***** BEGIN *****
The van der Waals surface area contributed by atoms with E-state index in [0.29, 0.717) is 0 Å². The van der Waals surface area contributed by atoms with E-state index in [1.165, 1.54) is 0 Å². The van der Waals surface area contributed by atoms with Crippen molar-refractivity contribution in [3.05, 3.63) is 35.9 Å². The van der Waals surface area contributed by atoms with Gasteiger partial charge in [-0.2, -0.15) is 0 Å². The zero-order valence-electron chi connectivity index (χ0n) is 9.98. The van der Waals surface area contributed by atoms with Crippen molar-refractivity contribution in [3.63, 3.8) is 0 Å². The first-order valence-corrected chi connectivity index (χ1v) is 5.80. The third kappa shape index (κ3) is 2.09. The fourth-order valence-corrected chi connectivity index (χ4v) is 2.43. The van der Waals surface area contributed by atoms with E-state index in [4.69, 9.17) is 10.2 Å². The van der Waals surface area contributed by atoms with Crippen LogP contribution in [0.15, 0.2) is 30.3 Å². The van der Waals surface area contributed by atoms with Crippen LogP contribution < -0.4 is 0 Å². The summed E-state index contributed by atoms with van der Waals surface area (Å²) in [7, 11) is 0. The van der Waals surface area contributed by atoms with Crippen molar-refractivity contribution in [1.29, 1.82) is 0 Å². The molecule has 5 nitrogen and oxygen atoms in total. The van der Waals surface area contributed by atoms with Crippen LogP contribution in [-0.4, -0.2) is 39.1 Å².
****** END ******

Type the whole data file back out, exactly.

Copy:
The van der Waals surface area contributed by atoms with E-state index in [0.29, 0.717) is 0 Å². The van der Waals surface area contributed by atoms with E-state index in [1.165, 1.54) is 0 Å². The van der Waals surface area contributed by atoms with Crippen molar-refractivity contribution in [3.05, 3.63) is 35.9 Å². The van der Waals surface area contributed by atoms with Gasteiger partial charge in [-0.2, -0.15) is 0 Å². The zero-order valence-electron chi connectivity index (χ0n) is 9.98. The van der Waals surface area contributed by atoms with Crippen molar-refractivity contribution in [3.63, 3.8) is 0 Å². The first-order valence-corrected chi connectivity index (χ1v) is 5.80. The third kappa shape index (κ3) is 2.09. The fourth-order valence-corrected chi connectivity index (χ4v) is 2.43. The van der Waals surface area contributed by atoms with E-state index in [4.69, 9.17) is 10.2 Å². The van der Waals surface area contributed by atoms with Crippen LogP contribution in [0.15, 0.2) is 30.3 Å². The van der Waals surface area contributed by atoms with Crippen LogP contribution < -0.4 is 0 Å². The summed E-state index contributed by atoms with van der Waals surface area (Å²) in [7, 11) is 0. The van der Waals surface area contributed by atoms with Crippen molar-refractivity contribution in [1.29, 1.82) is 0 Å². The molecule has 5 nitrogen and oxygen atoms in total. The van der Waals surface area contributed by atoms with Crippen LogP contribution in [-0.4, -0.2) is 39.1 Å².